By Rachel Robertson
Student Clubs Go Remote
Nothing tests a budding engineer’s problem-solving abilities like a real-life challenge, and the COVID-19 pandemic has offered just that for student clubs. Many have risen to the occasion. Some have flourished. But none would deny that it’s been difficult.
Lauren Lippman, a chemical engineering senior and member of the student chapter of the American Institute of Chemical Engineers, led a team last spring to compete in AIChE’s Chem-E-Car competition. The team was planning to travel to regionals in Washington in April. They had spent a year of development on their shoebox-sized car, which starts and stops using carefully timed chemical reactions.
Then, the competition was put off indefinitely.
“For spring term, the challenge was that we did not know what was happening,” Lippman said. “We were stagnant, because why take the risk? It was just too difficult to get back into the lab for a competition that we weren’t sure was going to happen.”
When the regional and national competitions were rescheduled for October, the team had a goal to work toward. The College of Engineering approved them to return to the lab with additional precautions, including limitations on the number of people who could be together in a room.
“The struggle is that it conflicts with our goal as a club — to be as diverse and inclusive as possible — to minimize the number of people who get hands-on experience,” Lippman said. “It was a difficult balance.”
Instead of traveling, the team competed in Graf Hall. A team from Montana State University attended remotely. Both teams had judges in attendance, and the cars’ runs were captured on video. Oregon State’s team won with the most powerful start that Lippman has seen in her four years with the club.
Although Lippman missed the opportunity to travel, she says the less intense schedule allowed the team to focus on research and development.
“We have a much more solid jumping off point for our next car than I think we’ve ever had before,” she said.
Meanwhile, competitions for the OSU Robotics Club were canceled, but members are continuing to work, mostly from home, taking advantage of the slower pace to refine projects such as a Mars rover and an underwater remote-operated vehicle.
The OSU Security Club has had fewer difficulties.
“The club is doing its usual thing almost unimpacted by COVID,” said Lyell Read, vice president for the club and undergraduate in computer science.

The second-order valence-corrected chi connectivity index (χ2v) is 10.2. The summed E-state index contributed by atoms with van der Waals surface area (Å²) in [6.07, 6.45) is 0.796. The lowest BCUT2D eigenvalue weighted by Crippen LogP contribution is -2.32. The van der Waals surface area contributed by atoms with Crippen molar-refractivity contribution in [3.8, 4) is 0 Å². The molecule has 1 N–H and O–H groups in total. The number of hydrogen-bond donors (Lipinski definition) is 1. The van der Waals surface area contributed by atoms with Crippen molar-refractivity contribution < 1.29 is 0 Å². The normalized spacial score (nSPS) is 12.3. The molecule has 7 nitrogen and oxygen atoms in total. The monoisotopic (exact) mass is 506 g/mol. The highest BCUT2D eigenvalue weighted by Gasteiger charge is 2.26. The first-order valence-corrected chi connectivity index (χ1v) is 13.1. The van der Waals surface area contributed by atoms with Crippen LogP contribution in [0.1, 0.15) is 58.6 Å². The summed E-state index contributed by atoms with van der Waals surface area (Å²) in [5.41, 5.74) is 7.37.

The team participated in competitions remotely and, for the first time, hosted a public capture the flag competition called DamCTF. Over 1,000 teams registered from all over the world.
Computer science undergraduate Zander Work, who led DamCTF, said the number of participants was higher than expected, and he was most excited about the many first-timers — 14% had never participated in a CTF competition before. The club also initiated weekly CTF learning sessions, in which veteran competitors helped less experienced team members through the security challenges to prepare for competition.
“Despite being all remote, and probably facilitated by being all remote, we were able to succeed at a completely new format of learning for the club, which I think has gone awesomely,” Read said.
Another benefit: Computer science students in the Ecampus program have been able to participate. The OSU Robotics Club has opened up as well, and both clubs hope that will continue once on-campus activities resume.
But many clubs are struggling with recruitment and retention, according to Faaiq Waqar, president of the Engineering Student Council and undergraduate in computer science. The council oversees funding for clubs and has instigated one-on-one meetings with club leaders during the pandemic. Waqar is especially impressed with clubs that launched during the pandemic, such as the Girls’ Empowerment, Engineering, and Outreach Club.
“It’s unusual, because they’ve never existed in a setting that wasn’t remote, and they’ve just really chased those opportunities,” Waqar said. “It’s amazing to see how well they have done in a matter of months.”
The GEEO club hosts events to engage K-12 students in STEM fields. Amy Zhen, co-president of the club and undergraduate in bioengineering, says being remote helped them to reach beyond Corvallis, including girls across Oregon and in Hawaii.
“At the end of an outreach event, a girl told us, ‘I want to be an engineer when I grow up!’” Zhen said. “It was encouraging for our club to hear that we are inspiring young girls. This is exactly why we started the club.”
Zoom fatigue is a complaint for all the clubs. And there is at least one other thing missing.
“Pizza,” Read said. “And much more specifically, the social dynamic around having pizza and getting a lot of people together who are interested in cybersecurity — hanging out and solving challenges.”
Zander Work agrees.
“A lot of crazy ideas came up while eating pizza.”